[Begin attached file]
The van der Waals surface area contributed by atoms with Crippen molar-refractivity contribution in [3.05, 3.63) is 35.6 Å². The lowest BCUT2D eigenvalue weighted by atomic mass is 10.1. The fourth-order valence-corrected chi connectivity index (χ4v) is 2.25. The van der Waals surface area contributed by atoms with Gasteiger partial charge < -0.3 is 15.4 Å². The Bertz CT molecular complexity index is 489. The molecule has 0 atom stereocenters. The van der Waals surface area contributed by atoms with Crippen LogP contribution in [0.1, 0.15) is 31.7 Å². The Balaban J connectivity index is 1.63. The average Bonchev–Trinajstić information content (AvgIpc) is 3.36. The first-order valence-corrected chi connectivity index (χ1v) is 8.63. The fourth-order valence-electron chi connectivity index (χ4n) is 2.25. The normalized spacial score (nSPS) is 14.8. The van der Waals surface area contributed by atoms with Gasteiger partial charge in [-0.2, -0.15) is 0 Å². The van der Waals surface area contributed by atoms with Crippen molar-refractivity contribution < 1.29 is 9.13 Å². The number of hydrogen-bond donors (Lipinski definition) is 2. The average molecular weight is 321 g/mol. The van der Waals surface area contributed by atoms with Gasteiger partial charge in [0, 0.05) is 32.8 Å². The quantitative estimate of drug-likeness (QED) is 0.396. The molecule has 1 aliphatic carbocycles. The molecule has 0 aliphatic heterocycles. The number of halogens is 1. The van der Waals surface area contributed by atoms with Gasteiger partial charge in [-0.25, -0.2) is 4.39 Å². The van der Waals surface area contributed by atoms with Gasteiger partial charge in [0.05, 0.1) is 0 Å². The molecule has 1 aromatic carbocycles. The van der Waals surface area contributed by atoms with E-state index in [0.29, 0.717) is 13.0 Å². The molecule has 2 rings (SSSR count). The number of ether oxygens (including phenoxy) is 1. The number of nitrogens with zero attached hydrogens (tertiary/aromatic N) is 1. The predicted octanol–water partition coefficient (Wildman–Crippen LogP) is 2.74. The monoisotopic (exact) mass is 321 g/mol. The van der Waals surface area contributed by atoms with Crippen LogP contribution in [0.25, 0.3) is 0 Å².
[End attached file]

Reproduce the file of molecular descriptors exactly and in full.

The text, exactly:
The van der Waals surface area contributed by atoms with Crippen molar-refractivity contribution in [3.05, 3.63) is 35.6 Å². The lowest BCUT2D eigenvalue weighted by atomic mass is 10.1. The fourth-order valence-corrected chi connectivity index (χ4v) is 2.25. The van der Waals surface area contributed by atoms with Gasteiger partial charge < -0.3 is 15.4 Å². The Bertz CT molecular complexity index is 489. The molecule has 0 atom stereocenters. The van der Waals surface area contributed by atoms with Crippen LogP contribution in [0.1, 0.15) is 31.7 Å². The Balaban J connectivity index is 1.63. The average Bonchev–Trinajstić information content (AvgIpc) is 3.36. The first-order valence-corrected chi connectivity index (χ1v) is 8.63. The fourth-order valence-electron chi connectivity index (χ4n) is 2.25. The normalized spacial score (nSPS) is 14.8. The van der Waals surface area contributed by atoms with Gasteiger partial charge in [-0.2, -0.15) is 0 Å². The van der Waals surface area contributed by atoms with Crippen molar-refractivity contribution < 1.29 is 9.13 Å². The number of hydrogen-bond donors (Lipinski definition) is 2. The average molecular weight is 321 g/mol. The van der Waals surface area contributed by atoms with Gasteiger partial charge in [0, 0.05) is 32.8 Å². The quantitative estimate of drug-likeness (QED) is 0.396. The molecule has 1 aliphatic carbocycles. The molecule has 0 aliphatic heterocycles. The number of halogens is 1. The van der Waals surface area contributed by atoms with Gasteiger partial charge in [-0.25, -0.2) is 4.39 Å². The van der Waals surface area contributed by atoms with Gasteiger partial charge in [0.05, 0.1) is 0 Å². The molecule has 1 aromatic carbocycles. The van der Waals surface area contributed by atoms with E-state index in [0.29, 0.717) is 13.0 Å². The molecule has 2 rings (SSSR count). The number of ether oxygens (including phenoxy) is 1. The number of nitrogens with zero attached hydrogens (tertiary/aromatic N) is 1. The predicted octanol–water partition coefficient (Wildman–Crippen LogP) is 2.74. The monoisotopic (exact) mass is 321 g/mol. The van der Waals surface area contributed by atoms with Crippen LogP contribution in [0.25, 0.3) is 0 Å².